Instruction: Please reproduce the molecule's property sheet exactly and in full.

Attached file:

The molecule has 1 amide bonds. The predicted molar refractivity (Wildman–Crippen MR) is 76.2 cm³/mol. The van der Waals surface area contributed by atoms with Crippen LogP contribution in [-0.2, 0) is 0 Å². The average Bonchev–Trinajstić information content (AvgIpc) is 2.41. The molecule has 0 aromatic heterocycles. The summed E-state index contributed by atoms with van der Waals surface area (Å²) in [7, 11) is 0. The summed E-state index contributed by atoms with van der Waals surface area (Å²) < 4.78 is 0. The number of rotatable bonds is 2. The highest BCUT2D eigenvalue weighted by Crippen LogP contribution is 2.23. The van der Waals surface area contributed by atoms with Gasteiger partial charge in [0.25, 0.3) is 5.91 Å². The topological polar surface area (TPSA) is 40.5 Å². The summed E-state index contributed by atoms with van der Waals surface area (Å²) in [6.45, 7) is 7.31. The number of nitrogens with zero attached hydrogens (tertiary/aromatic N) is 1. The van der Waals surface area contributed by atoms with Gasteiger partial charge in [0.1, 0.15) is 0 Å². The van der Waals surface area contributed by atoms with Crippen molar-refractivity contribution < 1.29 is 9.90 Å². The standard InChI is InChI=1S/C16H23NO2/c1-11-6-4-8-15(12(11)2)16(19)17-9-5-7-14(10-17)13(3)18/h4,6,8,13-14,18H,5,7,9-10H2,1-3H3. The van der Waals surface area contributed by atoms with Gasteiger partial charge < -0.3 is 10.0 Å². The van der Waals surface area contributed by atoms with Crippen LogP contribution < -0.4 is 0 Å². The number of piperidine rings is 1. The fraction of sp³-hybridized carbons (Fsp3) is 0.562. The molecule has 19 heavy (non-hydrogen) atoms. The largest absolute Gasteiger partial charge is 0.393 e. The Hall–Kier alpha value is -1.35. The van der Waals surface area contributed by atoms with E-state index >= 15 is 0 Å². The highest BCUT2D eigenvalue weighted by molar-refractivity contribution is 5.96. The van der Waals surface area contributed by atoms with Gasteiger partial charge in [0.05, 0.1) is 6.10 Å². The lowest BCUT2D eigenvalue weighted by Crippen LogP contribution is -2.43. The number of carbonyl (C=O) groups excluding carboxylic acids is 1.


The molecule has 1 amide bonds. The predicted molar refractivity (Wildman–Crippen MR) is 76.2 cm³/mol. The van der Waals surface area contributed by atoms with Crippen LogP contribution in [-0.2, 0) is 0 Å². The average Bonchev–Trinajstić information content (AvgIpc) is 2.41. The molecule has 0 aromatic heterocycles. The summed E-state index contributed by atoms with van der Waals surface area (Å²) in [7, 11) is 0. The summed E-state index contributed by atoms with van der Waals surface area (Å²) < 4.78 is 0. The number of rotatable bonds is 2. The highest BCUT2D eigenvalue weighted by Crippen LogP contribution is 2.23. The van der Waals surface area contributed by atoms with Gasteiger partial charge in [0.25, 0.3) is 5.91 Å². The topological polar surface area (TPSA) is 40.5 Å². The summed E-state index contributed by atoms with van der Waals surface area (Å²) in [6.45, 7) is 7.31. The number of nitrogens with zero attached hydrogens (tertiary/aromatic N) is 1. The van der Waals surface area contributed by atoms with Gasteiger partial charge in [0.1, 0.15) is 0 Å². The van der Waals surface area contributed by atoms with Crippen molar-refractivity contribution < 1.29 is 9.90 Å². The standard InChI is InChI=1S/C16H23NO2/c1-11-6-4-8-15(12(11)2)16(19)17-9-5-7-14(10-17)13(3)18/h4,6,8,13-14,18H,5,7,9-10H2,1-3H3. The van der Waals surface area contributed by atoms with Gasteiger partial charge < -0.3 is 10.0 Å². The van der Waals surface area contributed by atoms with Crippen LogP contribution < -0.4 is 0 Å². The number of piperidine rings is 1. The fraction of sp³-hybridized carbons (Fsp3) is 0.562. The molecule has 19 heavy (non-hydrogen) atoms. The largest absolute Gasteiger partial charge is 0.393 e. The Hall–Kier alpha value is -1.35. The van der Waals surface area contributed by atoms with E-state index >= 15 is 0 Å². The highest BCUT2D eigenvalue weighted by molar-refractivity contribution is 5.96. The van der Waals surface area contributed by atoms with Gasteiger partial charge in [0.05, 0.1) is 6.10 Å². The lowest BCUT2D eigenvalue weighted by Crippen LogP contribution is -2.43. The number of carbonyl (C=O) groups excluding carboxylic acids is 1.